The developer’s team responded that the project would include energy-efficient air-conditioning units, low-flush toilets, and energy-efficient washers and dryers.
“Does that apply to all of the units? I’m really having trouble with this not being quantified,” replied Denkler.
Richard Suttle, an agent for the developer, replied that those details would be spelled out in the project’s building plans. “You can’t put plumbing plans on a site plan,” he said.
Denkler was still uncomfortable approving and said she did not want to vote to approve without assurance from the city legal department that the site plan was indeed in accordance with the rules and the commission was indeed unable to add further conditions or specifications to the site plan.
The problem was, there were no city attorneys present. However, the commission liaison, Andrew Rivera, said that attorneys were available “on call” to answer any questions.
Denkler suggested the commission table the item until it could get an answer from the law department.
A few minutes later, amid conversation about tabling the item, Rivera announced that he had just received a response from the law department by email. “If staff states that it meets the requirement, then ZAP must approve or articulate why it does not meet the requirement,” it said.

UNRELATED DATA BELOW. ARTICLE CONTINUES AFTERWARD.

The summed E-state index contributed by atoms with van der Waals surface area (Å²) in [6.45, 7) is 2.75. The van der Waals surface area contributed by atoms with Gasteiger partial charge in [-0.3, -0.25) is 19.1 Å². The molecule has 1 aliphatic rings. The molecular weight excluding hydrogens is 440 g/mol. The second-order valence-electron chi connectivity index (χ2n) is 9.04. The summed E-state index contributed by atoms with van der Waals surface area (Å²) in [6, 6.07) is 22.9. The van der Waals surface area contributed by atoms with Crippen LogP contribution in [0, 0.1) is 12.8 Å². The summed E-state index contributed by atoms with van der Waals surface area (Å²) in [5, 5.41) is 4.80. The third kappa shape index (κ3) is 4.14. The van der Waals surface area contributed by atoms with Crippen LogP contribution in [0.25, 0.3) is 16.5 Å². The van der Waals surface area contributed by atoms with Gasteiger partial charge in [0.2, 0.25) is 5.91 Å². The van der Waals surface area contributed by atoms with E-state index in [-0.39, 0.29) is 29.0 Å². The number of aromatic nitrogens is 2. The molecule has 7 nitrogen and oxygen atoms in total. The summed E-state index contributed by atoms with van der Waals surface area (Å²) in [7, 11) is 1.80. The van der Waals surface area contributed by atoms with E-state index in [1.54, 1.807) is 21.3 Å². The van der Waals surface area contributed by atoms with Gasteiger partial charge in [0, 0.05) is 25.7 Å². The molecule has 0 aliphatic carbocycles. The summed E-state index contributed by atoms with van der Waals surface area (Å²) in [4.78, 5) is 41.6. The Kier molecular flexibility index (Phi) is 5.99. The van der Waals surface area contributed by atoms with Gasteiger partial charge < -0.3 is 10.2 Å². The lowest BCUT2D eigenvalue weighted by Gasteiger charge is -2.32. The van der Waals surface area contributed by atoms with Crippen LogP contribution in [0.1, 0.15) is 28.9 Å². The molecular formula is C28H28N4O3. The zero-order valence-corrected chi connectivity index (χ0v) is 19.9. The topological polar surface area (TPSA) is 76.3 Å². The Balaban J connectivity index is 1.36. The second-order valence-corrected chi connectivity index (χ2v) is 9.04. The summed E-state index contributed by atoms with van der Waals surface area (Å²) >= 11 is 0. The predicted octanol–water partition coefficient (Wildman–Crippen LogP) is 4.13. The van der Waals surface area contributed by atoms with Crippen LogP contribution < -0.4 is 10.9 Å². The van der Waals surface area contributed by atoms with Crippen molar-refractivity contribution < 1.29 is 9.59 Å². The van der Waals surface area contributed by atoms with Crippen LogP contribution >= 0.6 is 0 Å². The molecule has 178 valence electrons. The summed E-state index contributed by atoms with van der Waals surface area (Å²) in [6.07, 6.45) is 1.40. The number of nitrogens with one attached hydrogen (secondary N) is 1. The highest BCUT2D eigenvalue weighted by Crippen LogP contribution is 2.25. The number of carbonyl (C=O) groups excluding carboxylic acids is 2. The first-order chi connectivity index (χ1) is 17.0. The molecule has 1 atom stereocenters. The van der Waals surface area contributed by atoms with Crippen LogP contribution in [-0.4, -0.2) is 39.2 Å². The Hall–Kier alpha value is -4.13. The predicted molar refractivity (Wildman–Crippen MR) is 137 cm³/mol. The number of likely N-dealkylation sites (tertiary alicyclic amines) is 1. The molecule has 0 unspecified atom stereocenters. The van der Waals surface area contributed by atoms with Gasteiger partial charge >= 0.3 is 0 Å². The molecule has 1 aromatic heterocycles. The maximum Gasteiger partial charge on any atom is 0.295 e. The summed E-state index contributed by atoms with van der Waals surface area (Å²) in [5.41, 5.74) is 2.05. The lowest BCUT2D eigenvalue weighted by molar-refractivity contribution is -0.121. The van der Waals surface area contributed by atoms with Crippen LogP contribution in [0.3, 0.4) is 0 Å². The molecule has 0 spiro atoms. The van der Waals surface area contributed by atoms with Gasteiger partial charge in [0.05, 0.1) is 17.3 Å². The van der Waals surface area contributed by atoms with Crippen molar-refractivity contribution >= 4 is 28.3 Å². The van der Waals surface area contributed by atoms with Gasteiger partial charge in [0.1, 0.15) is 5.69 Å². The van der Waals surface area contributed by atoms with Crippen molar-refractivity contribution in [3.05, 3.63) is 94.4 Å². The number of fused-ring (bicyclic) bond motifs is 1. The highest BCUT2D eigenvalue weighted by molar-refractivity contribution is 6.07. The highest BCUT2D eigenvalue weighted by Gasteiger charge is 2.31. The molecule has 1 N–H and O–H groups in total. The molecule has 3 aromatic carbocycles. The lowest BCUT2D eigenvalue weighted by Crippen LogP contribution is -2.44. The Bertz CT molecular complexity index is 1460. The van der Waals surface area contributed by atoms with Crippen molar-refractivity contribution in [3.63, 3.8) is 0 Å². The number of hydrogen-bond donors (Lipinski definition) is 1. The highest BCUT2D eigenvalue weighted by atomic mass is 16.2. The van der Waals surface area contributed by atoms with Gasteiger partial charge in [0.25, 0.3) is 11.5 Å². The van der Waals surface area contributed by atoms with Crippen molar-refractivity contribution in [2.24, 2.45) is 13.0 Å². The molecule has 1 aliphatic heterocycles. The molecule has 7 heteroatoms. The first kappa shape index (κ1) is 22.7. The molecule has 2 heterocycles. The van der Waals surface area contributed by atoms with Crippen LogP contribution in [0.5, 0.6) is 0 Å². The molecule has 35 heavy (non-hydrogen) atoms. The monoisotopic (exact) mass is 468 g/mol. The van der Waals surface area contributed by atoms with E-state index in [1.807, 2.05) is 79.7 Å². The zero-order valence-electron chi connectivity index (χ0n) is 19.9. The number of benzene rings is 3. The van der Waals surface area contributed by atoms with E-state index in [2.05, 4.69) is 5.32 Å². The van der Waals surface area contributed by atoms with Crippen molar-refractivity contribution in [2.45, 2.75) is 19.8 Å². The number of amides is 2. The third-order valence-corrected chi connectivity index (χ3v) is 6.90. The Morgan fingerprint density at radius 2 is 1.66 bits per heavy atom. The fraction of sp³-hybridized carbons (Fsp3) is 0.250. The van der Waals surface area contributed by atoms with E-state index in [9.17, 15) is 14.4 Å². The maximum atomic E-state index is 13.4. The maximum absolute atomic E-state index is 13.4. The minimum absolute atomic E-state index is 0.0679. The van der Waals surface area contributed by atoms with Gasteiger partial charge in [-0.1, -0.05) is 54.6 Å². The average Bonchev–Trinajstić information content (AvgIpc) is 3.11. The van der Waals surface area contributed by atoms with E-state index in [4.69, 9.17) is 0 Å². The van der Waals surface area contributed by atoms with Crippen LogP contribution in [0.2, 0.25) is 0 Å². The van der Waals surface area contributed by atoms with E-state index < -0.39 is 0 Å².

Denkler was unsatisfied: “Andrew, I want law here.”
“Law is present,” replied Rivera. “I’m conveying to you what law has stated.”
“I think they can come downstairs and talk to us,” said Denkler.
Chair Jolene Kiolbassa had just looked up the city code’s language regarding what the commission could do when presented with a site plan and a development plan. “The whole thing is a little fudgey, the wording could be better,” she said, before asking Rivera, “so, will we have a response?”
“You have the response,” said Rivera.
“Well, we were asking for legal to come – to be able to ask questions,” said Kiolbassa.
“They will not be able to be physically present, but you have been provided the response,” said Rivera.
That was apparently good enough for five of the seven commissioners present. But Denkler and Commissioner David King abstained when the vote came to approve the site plan, meaning the motion fell short of the six votes needed to pass.
Since the commission is legally obligated to approve the site plan, that presented potential problems. But Assistant Planning and Zoning Director Jerry Rusthoven didn’t seem too worried about it, noting that the commission’s decision could be appealed to Council.
Denkler then had a change of heart, saying that she had been assured by staff that the commission truly was unable to add conditions to the plan. After a number of commissioners denounced the vague language of the ordinance, they voted unanimously to approve the site plan.
Image courtesy of Google Maps. This story has been corrected. An earlier version stated that staff from the Planning and Zoning Department recommended approval, but it was staff from the Development Services Department.